Could Luton turn out to be the UK’s first Silicon Town?
Everyone’s looking for the UK’s next startup hotspot, but they might not be looking in the right place
In the UK, everyone is keeping an eye out for where the next ‘startup hotspot’ will crop up (there’s already a ‘Silicon Roundabout’ in East London, where startups are popping up in ever-increasing numbers).
A sure-fire sign of excitement on the startup scene is when you begin to see the kind of startups whose newly-formed businesses are specifically aimed at helping other new startups get going: this often turns out to be the prelude to a sudden upsurge in the numbers of startups emerging in a place not previously thought of as a ‘startup hub’.
A perfect example of this ‘startup acceleration’ phenomenon is just beginning to surface in Luton, where a recent startup is already making impressive progress with not one, but two quite different innovative schemes aimed at helping local startups.
Stephen James, who founded his own startup, TradeArc services in July, has put together a Grant Finder service which is helping people who are either out of work, or at risk of redundancy, find funding, so that they can start their own business (this turns out to be much easier than expected, there are enormous amounts of unallocated funds just waiting for applicants).
This service alone opens up the possibility of enabling unprecedented numbers of enthusiastic startups to form and grow in Luton, in a wide range of different market sectors.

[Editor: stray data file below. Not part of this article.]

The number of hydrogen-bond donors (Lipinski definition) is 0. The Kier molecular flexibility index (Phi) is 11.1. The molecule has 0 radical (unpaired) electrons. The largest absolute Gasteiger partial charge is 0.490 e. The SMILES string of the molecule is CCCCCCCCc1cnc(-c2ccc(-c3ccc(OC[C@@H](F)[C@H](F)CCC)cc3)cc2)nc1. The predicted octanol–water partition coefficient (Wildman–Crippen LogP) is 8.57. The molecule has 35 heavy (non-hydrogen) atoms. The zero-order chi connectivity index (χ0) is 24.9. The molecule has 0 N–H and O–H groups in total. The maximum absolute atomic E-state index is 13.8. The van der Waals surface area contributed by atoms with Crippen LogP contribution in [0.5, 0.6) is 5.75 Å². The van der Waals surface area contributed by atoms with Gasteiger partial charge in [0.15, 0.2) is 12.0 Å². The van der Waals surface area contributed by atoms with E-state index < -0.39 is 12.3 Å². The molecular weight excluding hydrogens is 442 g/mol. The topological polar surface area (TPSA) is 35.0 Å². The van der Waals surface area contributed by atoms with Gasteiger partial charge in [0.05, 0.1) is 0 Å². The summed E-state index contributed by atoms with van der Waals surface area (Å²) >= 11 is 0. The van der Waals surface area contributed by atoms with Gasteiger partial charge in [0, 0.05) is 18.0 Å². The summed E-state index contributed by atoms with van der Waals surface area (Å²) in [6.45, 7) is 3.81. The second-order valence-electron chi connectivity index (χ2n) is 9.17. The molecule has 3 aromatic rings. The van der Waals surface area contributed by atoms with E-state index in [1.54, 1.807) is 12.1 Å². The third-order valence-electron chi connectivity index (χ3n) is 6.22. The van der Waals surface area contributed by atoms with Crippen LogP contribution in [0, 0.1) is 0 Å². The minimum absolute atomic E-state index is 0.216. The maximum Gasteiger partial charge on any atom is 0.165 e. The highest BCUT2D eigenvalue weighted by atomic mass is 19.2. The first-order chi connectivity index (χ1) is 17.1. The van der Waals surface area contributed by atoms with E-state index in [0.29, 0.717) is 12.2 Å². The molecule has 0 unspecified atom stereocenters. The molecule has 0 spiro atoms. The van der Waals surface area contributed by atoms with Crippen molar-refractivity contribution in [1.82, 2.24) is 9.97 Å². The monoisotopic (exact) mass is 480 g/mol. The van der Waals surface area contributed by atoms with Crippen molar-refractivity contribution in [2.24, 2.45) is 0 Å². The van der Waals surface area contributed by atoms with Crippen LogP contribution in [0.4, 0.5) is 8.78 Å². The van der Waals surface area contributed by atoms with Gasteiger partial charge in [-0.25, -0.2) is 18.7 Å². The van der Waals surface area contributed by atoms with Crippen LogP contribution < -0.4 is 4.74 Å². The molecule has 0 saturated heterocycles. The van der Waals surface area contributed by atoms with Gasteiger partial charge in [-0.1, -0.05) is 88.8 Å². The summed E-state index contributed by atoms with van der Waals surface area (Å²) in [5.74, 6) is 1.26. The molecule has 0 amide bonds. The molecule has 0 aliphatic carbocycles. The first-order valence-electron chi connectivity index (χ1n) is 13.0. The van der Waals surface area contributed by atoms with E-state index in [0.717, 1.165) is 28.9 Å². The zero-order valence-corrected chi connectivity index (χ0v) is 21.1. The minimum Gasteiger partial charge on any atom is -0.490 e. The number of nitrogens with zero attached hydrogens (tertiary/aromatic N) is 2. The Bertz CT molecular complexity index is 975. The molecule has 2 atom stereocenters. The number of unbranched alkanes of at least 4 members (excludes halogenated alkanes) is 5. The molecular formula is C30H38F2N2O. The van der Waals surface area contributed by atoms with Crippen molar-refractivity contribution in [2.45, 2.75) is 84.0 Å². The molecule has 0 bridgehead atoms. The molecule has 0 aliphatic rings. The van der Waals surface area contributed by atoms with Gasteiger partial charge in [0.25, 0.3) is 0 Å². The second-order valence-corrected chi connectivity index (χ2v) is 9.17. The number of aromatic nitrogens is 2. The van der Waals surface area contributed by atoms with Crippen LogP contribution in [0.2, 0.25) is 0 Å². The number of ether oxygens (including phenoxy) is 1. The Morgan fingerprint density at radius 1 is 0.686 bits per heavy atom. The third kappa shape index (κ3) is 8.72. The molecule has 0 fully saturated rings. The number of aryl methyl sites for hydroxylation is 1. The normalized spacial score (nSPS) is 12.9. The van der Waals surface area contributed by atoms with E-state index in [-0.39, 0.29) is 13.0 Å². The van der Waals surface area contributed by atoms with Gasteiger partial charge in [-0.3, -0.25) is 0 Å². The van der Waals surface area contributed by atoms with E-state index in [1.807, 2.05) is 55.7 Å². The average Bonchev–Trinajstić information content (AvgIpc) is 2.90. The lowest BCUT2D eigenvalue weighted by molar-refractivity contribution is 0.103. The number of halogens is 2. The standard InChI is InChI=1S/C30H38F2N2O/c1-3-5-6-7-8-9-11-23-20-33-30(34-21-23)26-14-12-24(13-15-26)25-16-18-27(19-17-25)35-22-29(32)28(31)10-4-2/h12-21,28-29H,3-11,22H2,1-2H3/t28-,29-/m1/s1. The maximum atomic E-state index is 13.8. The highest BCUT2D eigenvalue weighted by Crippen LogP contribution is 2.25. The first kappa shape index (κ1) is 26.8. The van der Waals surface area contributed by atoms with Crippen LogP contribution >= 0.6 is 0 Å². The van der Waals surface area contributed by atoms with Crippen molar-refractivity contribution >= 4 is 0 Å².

As if this were not enough of a contribution to kick-starting a Luton startup stampede, Stephen’s other scheme is looking even more promising for local firms interested in getting into the export business, but who can’t do this on their own: he is providing a Business Partner Matching service.
The export market is filled with exciting opportunities, but is a notoriously offputting option for inexperienced startups, who often can’t even envisage how they could possibly get started unless they are offered competent help in finding suitable export partners.
It’s hardly surprising that governments are always exceptionally keen to find a way to get more startups into the export business: it looks as if Stephen has found a magic formula for overcoming a seemingly insurmountable obstacle (simply by applying his own 20 years of experience to those who have none, but who show clear signs of being willing and able to ‘take the ball and run with it’).
If Stephen’s progress so far is anything to go by, it’s just possible that Luton Town could turn into Silicon Town (and be teeming with countless fast-growing startups) sooner than anyone might imagine.
In fact, if smashing long-standing UK records for new company registrations offers any kind of indication, then according to analysts Duport, the Luton startup bonanza may have already begun.